After volunteering as a reading tutor for elementary school students, I was shocked to find that all of the books they had were tattered and torn – sometimes pages were even ripped out. So I began holding an annual Holiday Book Drive to collect new books for underprivileged kids. Our motto is: “Toys are broken and clothing is outgrown, but the magic of books lasts a lifetime.” Unlike a new toy that breaks or grows boring, a book can be read again and again. A book can be a comfort during a hard time. A book can inspire you to positive action and stick with you the rest of your life.
I have been told that, for many of the young recipients, these books are the only Christmas presents they receive. Furthermore, the books we collect and donate are often the first books these kids have ever owned. Libraries are wonderful resources, but it is different to have a new book for your very own, a book you can keep – you can write in the margins, dog-ear the pages, take it with you everywhere. We do not only give books to disadvantaged youth – we give them hope, and the knowledge that someone cares about them. We help foster within them an ownership over reading – and, in turn, a sense of empowerment over their education and life as a whole. When critics say that kids today don’t care about books, that they only care about video games and computers and TV, I challenge them to donate a box of books to their local Boys & Girls Club and see if they walk away the same cynicism. Books are irreplaceable. When we walk in with the donated books, the kids swarm the boxes of books as if they were filled with candy. All year, I look forward to seeing the kids’ excited smiles when they receive new books they can keep.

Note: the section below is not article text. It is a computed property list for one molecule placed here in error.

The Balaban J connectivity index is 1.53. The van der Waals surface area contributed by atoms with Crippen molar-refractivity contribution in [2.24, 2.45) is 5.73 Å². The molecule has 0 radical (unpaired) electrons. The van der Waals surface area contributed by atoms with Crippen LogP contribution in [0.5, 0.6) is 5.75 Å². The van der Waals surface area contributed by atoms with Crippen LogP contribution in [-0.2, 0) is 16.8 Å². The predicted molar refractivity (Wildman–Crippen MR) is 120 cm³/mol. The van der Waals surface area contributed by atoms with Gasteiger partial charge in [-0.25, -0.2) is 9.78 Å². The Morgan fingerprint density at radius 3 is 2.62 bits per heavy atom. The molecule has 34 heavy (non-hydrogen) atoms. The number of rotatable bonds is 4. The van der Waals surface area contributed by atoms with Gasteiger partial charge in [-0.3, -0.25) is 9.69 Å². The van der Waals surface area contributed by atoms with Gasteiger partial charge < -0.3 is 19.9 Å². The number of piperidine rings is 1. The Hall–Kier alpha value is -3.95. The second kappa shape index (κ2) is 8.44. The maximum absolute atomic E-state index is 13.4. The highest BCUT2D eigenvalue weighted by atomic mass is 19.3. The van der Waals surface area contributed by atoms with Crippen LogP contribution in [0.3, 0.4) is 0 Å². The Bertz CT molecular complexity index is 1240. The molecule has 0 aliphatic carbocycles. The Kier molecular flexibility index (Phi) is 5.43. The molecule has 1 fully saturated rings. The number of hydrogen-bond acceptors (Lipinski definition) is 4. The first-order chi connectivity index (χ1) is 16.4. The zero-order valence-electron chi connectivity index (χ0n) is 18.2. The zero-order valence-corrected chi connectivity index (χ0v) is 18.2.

If anyone is interested in starting a Holiday Book Drive chapter, I would love to hear from you! It is a great project for schools, and can be as large or small of an effort as you have the time and energy for. We currently have chapters in Los Angeles and San Francisco, California; Dallas, Texas; Secane, Pennsylvania; and Toronto, Canada. Many chapter leaders begin book drives by inviting friends and relatives to get involved, and then broaden their efforts to area schools, churches and community groups. I have found in my own efforts that often people in the community want to get involved with literacy endeavors, but aren’t sure how – when they hear about the Holiday Book Drive, they are very excited to help out. If you are interested in starting a chapter in your area, please e-mail me at firstname.lastname@example.org and I will add you to our chapter list. I can also send you flyers to help spread the word and get the ball rolling!
7. Is there anything you would like to add?
I would love to hear from readers –email me at email@example.com. I also have a blog, where I frequently post writing tips, advice, inspiration, interviews, contests, and more: http://dallaswoodburn.blogspot.com/. And the Write On! website is http://www.writeonbooks.org/
My second collection of short stories, 3 a.m., is available on Amazon.com: http://www.amazon.com/3-m-collection-short-stories/dp/0595357865/ref=sr_1_1?ie=UTF8&s=books&qid=1244790300&sr=1-1
Follow me on Twitter at http://www.twitter.com/DallasWoodburn and Facebook at http://www.facebook.com/writerdallas/. Join the Write On! Facebook group at http://www.facebook.com/apps/application.php?id=101701446554587#!/group.php?gid=55978156873&ref=ts
The Sunny Girl, Lauren Cook
If you’d like to see my review of Dallas’ book 3 a.m., then go here!